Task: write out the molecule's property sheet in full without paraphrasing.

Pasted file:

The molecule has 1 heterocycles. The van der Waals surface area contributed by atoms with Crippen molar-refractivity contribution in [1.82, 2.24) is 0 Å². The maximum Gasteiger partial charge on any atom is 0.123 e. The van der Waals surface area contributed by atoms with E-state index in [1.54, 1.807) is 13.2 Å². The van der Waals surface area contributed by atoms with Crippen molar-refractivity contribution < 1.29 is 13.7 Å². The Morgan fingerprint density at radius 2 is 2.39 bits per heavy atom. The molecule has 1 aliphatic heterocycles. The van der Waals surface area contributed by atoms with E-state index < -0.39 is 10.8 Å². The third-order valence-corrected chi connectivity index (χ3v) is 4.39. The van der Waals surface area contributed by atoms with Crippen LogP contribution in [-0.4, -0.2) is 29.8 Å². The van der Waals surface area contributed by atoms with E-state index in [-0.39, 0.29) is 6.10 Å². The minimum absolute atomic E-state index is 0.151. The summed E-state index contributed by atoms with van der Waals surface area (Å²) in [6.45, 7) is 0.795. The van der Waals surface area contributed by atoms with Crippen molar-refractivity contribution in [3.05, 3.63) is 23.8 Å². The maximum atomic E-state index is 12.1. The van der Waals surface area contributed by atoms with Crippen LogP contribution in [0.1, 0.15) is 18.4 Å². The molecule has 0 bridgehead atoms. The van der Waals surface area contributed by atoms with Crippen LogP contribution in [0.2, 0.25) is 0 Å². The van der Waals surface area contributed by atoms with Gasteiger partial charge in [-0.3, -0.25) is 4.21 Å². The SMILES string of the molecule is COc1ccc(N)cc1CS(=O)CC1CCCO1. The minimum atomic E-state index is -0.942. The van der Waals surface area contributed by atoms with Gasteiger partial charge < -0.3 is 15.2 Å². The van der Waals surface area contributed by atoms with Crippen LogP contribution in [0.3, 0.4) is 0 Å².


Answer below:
The molecule has 1 heterocycles. The van der Waals surface area contributed by atoms with Crippen molar-refractivity contribution in [1.82, 2.24) is 0 Å². The maximum Gasteiger partial charge on any atom is 0.123 e. The van der Waals surface area contributed by atoms with E-state index in [1.54, 1.807) is 13.2 Å². The van der Waals surface area contributed by atoms with Crippen molar-refractivity contribution < 1.29 is 13.7 Å². The Morgan fingerprint density at radius 2 is 2.39 bits per heavy atom. The molecule has 1 aliphatic heterocycles. The van der Waals surface area contributed by atoms with E-state index < -0.39 is 10.8 Å². The third-order valence-corrected chi connectivity index (χ3v) is 4.39. The van der Waals surface area contributed by atoms with Crippen LogP contribution in [-0.4, -0.2) is 29.8 Å². The van der Waals surface area contributed by atoms with E-state index in [-0.39, 0.29) is 6.10 Å². The minimum absolute atomic E-state index is 0.151. The summed E-state index contributed by atoms with van der Waals surface area (Å²) in [6.45, 7) is 0.795. The van der Waals surface area contributed by atoms with Crippen molar-refractivity contribution in [3.05, 3.63) is 23.8 Å². The maximum atomic E-state index is 12.1. The van der Waals surface area contributed by atoms with Crippen LogP contribution in [0.1, 0.15) is 18.4 Å². The molecule has 0 bridgehead atoms. The van der Waals surface area contributed by atoms with Crippen LogP contribution in [0.2, 0.25) is 0 Å². The van der Waals surface area contributed by atoms with Gasteiger partial charge in [-0.3, -0.25) is 4.21 Å². The SMILES string of the molecule is COc1ccc(N)cc1CS(=O)CC1CCCO1. The minimum atomic E-state index is -0.942. The van der Waals surface area contributed by atoms with Gasteiger partial charge < -0.3 is 15.2 Å². The van der Waals surface area contributed by atoms with Crippen LogP contribution in [0.3, 0.4) is 0 Å².